395 GORE ST, FITZROY
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395 GORE ST, FITZROY
We are no more
february 20th to march 30th 2014
We are no more, an exhibition in partnership with Handicap International, focuses on the memory and loss of the Syrian refugees in North Jordan trough pictures of the few objects they were able to bring along.
Opening : Saturday february 22nd 2013 – 2 to 5 PM
MAISON DE LA CULTURE DU PLATEAU MONT-ROYAL, Montreal, Canada
“Qilin” is a Chinese mythical creature which is itself a combination of the four most sacred beasts in Chinese mythology. It is a creature of innate hybridism and duality, representing simultaneously and truth. Qilins signal the passage of the wise, and is the compass to the West.
2766 S La Cienega Blvd (at Washington)
Los Angeles, California 90034
I very much warm to this work although I do think the title misleading for the photographs in this tome capture of course moments in time. In other words, while some of these photographs might undoubtlessly be of timeless quality what they record is how some of us would like to remember the 1960s and 70s. What we get to see, the publisher lets us know, are “71 duotone images and extended commentary from Rowland Scherman, a former Life magazine photographer, featuring celebrity portraits of musicians, athletes and politicians, such as Bob Dylan, Judy Collins, the Beatles, Arthur Ashe, LBJ and Jimmy Hoffa.” Also included are previously unreleased images of Robert Kennedy.
Most photo books show pictures without captions, or with captions we could easily do without — such as “Mexico 1934″, or “Dog” (when the photo shows a dog), for instance. While such an approach — “I do not want to influence you, trust your eyes, judge for yourself,” the photographers seem to say — might be acceptable for, say, art photography or advertising, it is clearly not appropriate for documentary photography or for press photography.
The photographs in Timeless do not come with meaningful captions either, they do however come with “extended commentary” by the photographer, and it is this commentary that makes me appreciate this collection of black and white shots so much. Don’t get me wrong, I felt very touched by many of the pics and most especially by the cover photo but what to me stands out is Rowland Scherman’s commentary. Firstly, because such commentary is rarely found in photo books, and, secondly, because it it written so unpretentiously.
So what is this commentary all about? It is about the story behind the picture and describes what situation the photographer was in, what was required of him, how he felt about the assignment, how the photo came about etc. In short: it is the kind of information I have always been interested in and found difficult to come by.
Take for instance the shot of his younger brother Tom, it was on the first roll Rowland ever took, in the summer of 1957: “Tom had half-completed his first model of the Nautilus, and I had just bought my first real camera – a Nikon S2. What a good time to try out my (potential) portrait skills! I wanted a black background, so I moved the furniture away. I needed a little light so I moved a lamp a bit closer. Tom was a funny guy but I didn’t want a smile …”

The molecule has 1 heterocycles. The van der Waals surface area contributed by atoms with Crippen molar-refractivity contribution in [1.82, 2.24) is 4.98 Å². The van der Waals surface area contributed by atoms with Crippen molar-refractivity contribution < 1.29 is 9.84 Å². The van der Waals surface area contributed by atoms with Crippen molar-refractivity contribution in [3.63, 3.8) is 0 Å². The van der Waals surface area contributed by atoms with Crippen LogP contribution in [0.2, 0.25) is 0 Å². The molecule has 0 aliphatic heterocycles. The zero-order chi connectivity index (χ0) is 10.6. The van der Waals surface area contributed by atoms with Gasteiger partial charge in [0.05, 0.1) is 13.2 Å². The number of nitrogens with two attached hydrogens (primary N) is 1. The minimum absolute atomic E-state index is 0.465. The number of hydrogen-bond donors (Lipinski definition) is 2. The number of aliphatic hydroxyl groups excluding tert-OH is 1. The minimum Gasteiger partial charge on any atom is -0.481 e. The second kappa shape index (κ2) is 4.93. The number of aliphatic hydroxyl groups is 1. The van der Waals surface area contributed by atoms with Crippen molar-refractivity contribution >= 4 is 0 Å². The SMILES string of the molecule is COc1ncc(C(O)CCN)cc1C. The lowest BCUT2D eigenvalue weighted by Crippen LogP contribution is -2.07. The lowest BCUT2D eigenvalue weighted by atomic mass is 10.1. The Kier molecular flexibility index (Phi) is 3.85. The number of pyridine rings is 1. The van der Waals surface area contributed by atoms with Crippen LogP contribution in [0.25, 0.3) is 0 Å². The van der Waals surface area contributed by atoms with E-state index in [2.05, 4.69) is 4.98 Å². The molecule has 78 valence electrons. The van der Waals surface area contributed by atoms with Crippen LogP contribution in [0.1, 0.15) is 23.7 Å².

“The problem is not that people remember through photographs but that they remember only photographs,” Susan Sontag penned in December 2009 for the New Yorker. In my case this does not hold for I experience photographs first and foremost as triggers – of emotions, of memories, of longings: The shots in this tome made me yearn for my youth regardless of the fact that I grew up in Switzerland (and not in the United States where these pics were taken) and that I’m a bit too young to have really been able to remember The Beatles’ First U.S. Tour or to grasp the significance of The March on Washington. With the music of Crosby, Stills, Nash and Young or the promise that the youthful Robert Kennedy radiated I am however familiar.
Rowland Scherman’s photos bring back a time that in hindsight seems innocent and hopeful, for many it was a time of awakening. Just look at the young Bob Dylan at the Newport Folk Festival. Or at Barbara Walters posing with a cup of coffee in one hand and a telephone in the other in a hotel bed. My personal favourite is the most endearing shot of the young Charlotte Rampling (together with Sam Waterston and Robie Porter). I do love Rowland Scherman’s photographs!
The fact that moments in time (that don’t really exist for everything, as Heraclitus famously said, is in constant flux) are made visible by photographs (a contradiction, I know, but life is full of them) should actually make us appreciate time much more than we usually do … and this is precisely what the photographs in this formidable tome help us do.
Photography of Rowland Scherman
Foreword by Judy Collins
Edited by Michael E. Jones and Christine Jones
Peter E. Randall Publisher
Portsmouth, New Hampshire 2014
Available March 1, 2014
Comprised of 10 photographic portraits, the exhibition tells the journeys of Eritrean refugees in their exoduses to find better stability and hope in the United Kingdom. Silvestri’s project aims to raise awareness of human trafficking in an emotive tribute to her sitters and to the plights of these refugees whose voices too often remain unheard.
Abbott and Marville: The City in Transition
February 27–April 11, 2014
An exhibition of photographs by Berenice Abbott and Charles Marville will be on view at Howard Greenberg Gallery from February 27 – April 11, 2014. Documenting now vanished streets and landmarks, Abbott and Marville: The City in Transition contrasts two cities – New York in the 1930s and Paris in the 1860s. Many of the images are on public view for the first time. An opening exhibition will be held on Thursday, February 27, from 6-8 p.m.
Howard Greenberg Gallery
41 East 57th Street, Suite 1406, New York